On March 11, 2020, the World Health Organization (WHO) classified the outbreak and spread of the SARS-CoV-2 coronavirus as a pandemic; an epidemic that now officially has worldwide implications — including the operation of schools.
On this day, exactly three weeks before the beginning of the summer semester 2020, many teachers, pupils, students, parents, and politicians were suddenly made aware of the precarious situation in regards to the indispensable digitization at German schools and how we are by no means prepared for one or more potential “digital semesters”.
Teaching and learning in the liberal arts thrives on applied and self-determined practice-oriented work as well as on interdisciplinary and interpersonal exchange. The individual areas of the arts and creative disciplines differ and must be treated individually, which is why one cannot simply fall back on a generalized digital tool for the digital study of the arts; not to mention all the details and questions surrounding data protection, privacy, security, and ultimately any licensing and operating costs.
With Zoom, Webex, et cetera, we use an interface for exchanging with other people the way the companies have predefined it; not the way the context should individually demand it.
At Berlin University of the Arts, we were faced with this unexpectedly problematic situation in March 2020 as well. Working, experimenting, researching, and studying could by no means take place in the established ateliers, classrooms, studios, and workshops in the upcoming summer semester; henceforth, an unrestricted verbal exchange between teachers and students was no longer conceivable in any of the conventional ways.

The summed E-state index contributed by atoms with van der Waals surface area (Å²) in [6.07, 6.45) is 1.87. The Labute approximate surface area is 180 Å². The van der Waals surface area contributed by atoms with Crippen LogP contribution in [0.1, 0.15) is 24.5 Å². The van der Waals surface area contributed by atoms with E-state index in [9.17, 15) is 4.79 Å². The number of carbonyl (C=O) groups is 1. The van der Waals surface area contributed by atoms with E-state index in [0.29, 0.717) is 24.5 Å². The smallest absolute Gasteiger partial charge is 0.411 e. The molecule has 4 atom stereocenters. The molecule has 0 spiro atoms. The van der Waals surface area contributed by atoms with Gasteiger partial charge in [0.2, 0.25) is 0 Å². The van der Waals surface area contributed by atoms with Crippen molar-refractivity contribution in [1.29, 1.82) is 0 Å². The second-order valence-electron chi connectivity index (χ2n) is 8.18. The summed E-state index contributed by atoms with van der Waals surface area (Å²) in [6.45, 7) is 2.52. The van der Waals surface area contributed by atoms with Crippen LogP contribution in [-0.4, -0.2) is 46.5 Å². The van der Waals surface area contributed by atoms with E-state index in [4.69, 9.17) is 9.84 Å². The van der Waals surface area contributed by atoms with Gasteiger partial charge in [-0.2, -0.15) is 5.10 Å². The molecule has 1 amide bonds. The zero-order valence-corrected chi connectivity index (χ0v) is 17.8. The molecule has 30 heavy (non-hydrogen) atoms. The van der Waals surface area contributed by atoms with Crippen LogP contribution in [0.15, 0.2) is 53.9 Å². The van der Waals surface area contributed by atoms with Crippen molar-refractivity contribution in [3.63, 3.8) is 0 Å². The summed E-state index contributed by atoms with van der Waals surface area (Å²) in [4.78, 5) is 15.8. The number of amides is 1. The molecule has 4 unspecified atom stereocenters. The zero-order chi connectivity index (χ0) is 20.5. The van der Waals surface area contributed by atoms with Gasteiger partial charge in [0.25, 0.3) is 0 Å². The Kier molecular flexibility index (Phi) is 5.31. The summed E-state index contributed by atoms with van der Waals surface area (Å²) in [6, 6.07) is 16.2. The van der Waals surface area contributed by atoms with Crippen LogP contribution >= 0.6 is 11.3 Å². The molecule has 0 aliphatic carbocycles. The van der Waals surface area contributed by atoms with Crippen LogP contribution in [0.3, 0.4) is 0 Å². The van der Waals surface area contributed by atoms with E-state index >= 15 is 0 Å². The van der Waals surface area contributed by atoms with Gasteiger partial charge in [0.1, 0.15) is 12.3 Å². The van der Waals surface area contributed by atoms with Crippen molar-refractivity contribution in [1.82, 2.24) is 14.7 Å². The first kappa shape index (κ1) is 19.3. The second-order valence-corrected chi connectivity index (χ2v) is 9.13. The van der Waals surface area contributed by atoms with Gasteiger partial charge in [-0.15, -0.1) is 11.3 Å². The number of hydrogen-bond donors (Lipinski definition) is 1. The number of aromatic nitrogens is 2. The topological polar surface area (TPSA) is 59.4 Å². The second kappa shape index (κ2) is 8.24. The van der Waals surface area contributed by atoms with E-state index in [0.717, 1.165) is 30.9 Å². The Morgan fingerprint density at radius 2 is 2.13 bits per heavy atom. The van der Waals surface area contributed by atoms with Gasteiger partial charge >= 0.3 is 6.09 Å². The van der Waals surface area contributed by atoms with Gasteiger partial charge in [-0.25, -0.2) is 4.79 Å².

The big question is: How can we transfer the physical individual work processes which predominate the art and design disciplines into digital realms; or to what extent can we extend our physical processes with adequate digital tools?
How can we also make hybrid forms of artistic-scientific teaching structurally more effective through such digital tools and innovatively combine them with established digital forms of communication?
For a sustainable and independent digitization strategy of educational institutions, adequate digital tools of this kind should by necessity be privacy compliant, free-to-use, intuitively understandable, scalable, comprehensible, verifiably secure, contemporary, and future-oriented.
There are a number of free-to-use digital tools that meet all of these imperative requirements; however, there is not one established approach to embed such tools into a modular, integrated, and extensible platform. A “digital toolbox” in which you can find all the tools you need for digital learning, teaching, and collaboration.